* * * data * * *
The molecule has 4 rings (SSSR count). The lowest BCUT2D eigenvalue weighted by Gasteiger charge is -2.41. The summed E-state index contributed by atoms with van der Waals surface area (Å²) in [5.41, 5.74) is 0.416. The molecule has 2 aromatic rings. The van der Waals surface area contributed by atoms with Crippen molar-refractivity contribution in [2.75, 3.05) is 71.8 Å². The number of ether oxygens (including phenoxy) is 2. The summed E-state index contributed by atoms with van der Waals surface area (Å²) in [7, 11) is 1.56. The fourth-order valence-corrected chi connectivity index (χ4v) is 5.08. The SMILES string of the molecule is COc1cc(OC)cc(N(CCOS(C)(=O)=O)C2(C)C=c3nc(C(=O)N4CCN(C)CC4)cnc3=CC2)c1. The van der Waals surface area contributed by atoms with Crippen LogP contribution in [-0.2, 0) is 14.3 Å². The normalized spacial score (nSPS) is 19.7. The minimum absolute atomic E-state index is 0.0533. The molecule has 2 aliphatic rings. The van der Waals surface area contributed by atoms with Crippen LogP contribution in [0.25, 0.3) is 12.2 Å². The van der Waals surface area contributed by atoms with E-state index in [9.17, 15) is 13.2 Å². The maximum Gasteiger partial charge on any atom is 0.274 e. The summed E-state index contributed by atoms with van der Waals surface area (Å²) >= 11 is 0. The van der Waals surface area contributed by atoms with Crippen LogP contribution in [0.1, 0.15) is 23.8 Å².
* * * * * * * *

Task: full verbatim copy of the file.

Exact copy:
The molecule has 4 rings (SSSR count). The lowest BCUT2D eigenvalue weighted by Gasteiger charge is -2.41. The summed E-state index contributed by atoms with van der Waals surface area (Å²) in [5.41, 5.74) is 0.416. The molecule has 2 aromatic rings. The van der Waals surface area contributed by atoms with Crippen molar-refractivity contribution in [2.75, 3.05) is 71.8 Å². The number of ether oxygens (including phenoxy) is 2. The summed E-state index contributed by atoms with van der Waals surface area (Å²) in [7, 11) is 1.56. The fourth-order valence-corrected chi connectivity index (χ4v) is 5.08. The SMILES string of the molecule is COc1cc(OC)cc(N(CCOS(C)(=O)=O)C2(C)C=c3nc(C(=O)N4CCN(C)CC4)cnc3=CC2)c1. The van der Waals surface area contributed by atoms with Crippen LogP contribution in [-0.2, 0) is 14.3 Å². The normalized spacial score (nSPS) is 19.7. The minimum absolute atomic E-state index is 0.0533. The molecule has 2 aliphatic rings. The van der Waals surface area contributed by atoms with Crippen LogP contribution in [0.25, 0.3) is 12.2 Å². The van der Waals surface area contributed by atoms with E-state index in [9.17, 15) is 13.2 Å². The maximum Gasteiger partial charge on any atom is 0.274 e. The summed E-state index contributed by atoms with van der Waals surface area (Å²) >= 11 is 0. The van der Waals surface area contributed by atoms with Crippen LogP contribution in [0.1, 0.15) is 23.8 Å².